Seeing Your Shadow: Letting Go During Revision

Yesterday was Groundhog Day!

Punxsutawney Phil, photo courtesy of Allessandro M, Flickr

And of course, Punxsutawney Phil quickly let us know that winter was here to stay. Phil’s an expert at predictions based on one simple thing: seeing his shadow. Apparently, he’s scared of the blackish-gray blob that appears on the snow. When he sees it, he scurries back to his burrow as fast as his short, chubby legs can carry him. But I think Phil is onto something here. Something we writers can learn from.

How often do you see your shadow when revising? The familiar black blob that creeps over your computer screen and won’t let you get rid of all the unnecessary bulk in your manuscript. You know, the one who says, “That’s the best thing you’ve ever written. You can’t change THAT!”

Or how about when you know a character just isn’t pulling her weight and needs to go. Your shadow says, “But I LOVE her! The story can’t live if she dies!”

And there’s the one I really struggle wtih: the shadow of self-doubt. I’m sure you know her. She’s the shadow of the writer you were last year, a month ago, yesterday. Her favorite saying is, “All your best writing days are behind you. Why even BOTHER trying to make this story better. It’s TOTALLY yesterday’s news.”

As in the case of our favorite weather-predicting rodent, shadows can tell us things we need to know. They’re how our ancestors used to tell time. Shadows warn of us danger and bring us comfort as evening turns to night. But shadows can be a real nuisance to the revising process.

So don’t let your shadows scare you! Your best writing days aren’t behind you. If that character is dragging your story down give her a serious facelift or let her go. And if you think you need to slash 1000 words from your MS, you probably need to get rid of even more. Be honest with yourself. Send those shadows packing and bring your story into the light of day where it can really shine!

Sensibility- A shadow can be a friend or a foe. Let yours guide you in the revision process rather than slow you down.

Sense- As an exercise, remove as many words from your current manuscript as possible. When you think you’re done, take out 1000 more. For picture book writers, trim your manuscript to no more than 500 words. Then see if you can eliminate a 100 more.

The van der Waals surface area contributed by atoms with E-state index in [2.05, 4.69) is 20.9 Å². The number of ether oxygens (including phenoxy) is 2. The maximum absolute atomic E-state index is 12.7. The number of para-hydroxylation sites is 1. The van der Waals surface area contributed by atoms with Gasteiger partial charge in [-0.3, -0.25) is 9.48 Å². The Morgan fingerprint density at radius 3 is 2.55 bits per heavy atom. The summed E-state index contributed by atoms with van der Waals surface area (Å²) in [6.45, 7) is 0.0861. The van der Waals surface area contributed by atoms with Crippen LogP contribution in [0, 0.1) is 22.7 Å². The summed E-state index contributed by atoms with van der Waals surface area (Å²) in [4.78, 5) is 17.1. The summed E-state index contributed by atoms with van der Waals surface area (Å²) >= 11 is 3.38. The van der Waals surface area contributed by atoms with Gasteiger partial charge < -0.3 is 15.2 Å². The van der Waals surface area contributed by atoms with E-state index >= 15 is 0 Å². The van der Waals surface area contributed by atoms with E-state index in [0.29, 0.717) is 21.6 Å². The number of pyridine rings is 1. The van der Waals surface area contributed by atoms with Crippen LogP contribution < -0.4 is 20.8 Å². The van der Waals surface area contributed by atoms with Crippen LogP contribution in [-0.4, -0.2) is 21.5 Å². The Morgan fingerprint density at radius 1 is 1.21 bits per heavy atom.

What is the most difficult shadow you fight when revising?


4 Comments (+add yours?)

  1. Ann Finkelstein
    Feb 04, 2015 @ 02:33:37

    The shadow of self doubt is often a Mordor-induced gloom around here. I soldier on.


  2. Erin
    Feb 05, 2015 @ 13:47:12

    Self-doubt is by far my worst shadowy enemy, along with a sense of impatience, wanting a scene or chapter to write itself, a feeling of wanting to move ahead quickly when slowing down is the only solution.


Leave a Reply

Fill in your details below or click an icon to log in: Logo

You are commenting using your account. Log Out /  Change )

Google photo

You are commenting using your Google account. Log Out /  Change )

Twitter picture

You are commenting using your Twitter account. Log Out /  Change )

Facebook photo

You are commenting using your Facebook account. Log Out /  Change )

Connecting to %s

This site uses Akismet to reduce spam. Learn how your comment data is processed.


“I declare after all there is no enjoyment like reading! How much sooner one tires of any thing than of a book!” ― Jane Austen, Pride and Prejudice

Enter your email address to follow this blog and receive notifications of new posts by email.

Join 2,950 other followers

Follow Sensibility and Sense on
The Winged Pen

It takes a flock to get a story aloft.

Angie Karcher

Writing Children's Books

Marirose Sanborn-Smith

Young Adult Fantasy Writer in Michigan

Live to Write - Write to Live

We live to write and write to live ... professional writers talk about the craft and business of writing

Kristen Lamb

Author, Blogger, Social Media Jedi

Erin Fanning

Author of mythic fiction, nature essays, oodles of short stories, magical knitting, hi-lo novels, and guidebooks too.


A blog full of humorous and poignant observations.


wonderings and wanderings in a writer's life


creative writing for the f..f..f...FUN of it


Swimming from Shalom to Shazizzle


Practical tips to help your writing dreams come true...

Writing for Kids (While Raising Them)

Blog & website of children's book author Tara Lazar

Lauri Fortino's Frog On A (B)log

Sharing and Celebrating Picture Books Since 2009

Bri Bruce Productions

Design | Publishing | Photography | Art

Author Sandy Carlson (of Michigan)

writers, writing encouragement, writing ideas, craft of writing


an integration of society and religion

Michelle Bradford


Author | Speaker | Entrepreneur

%d bloggers like this: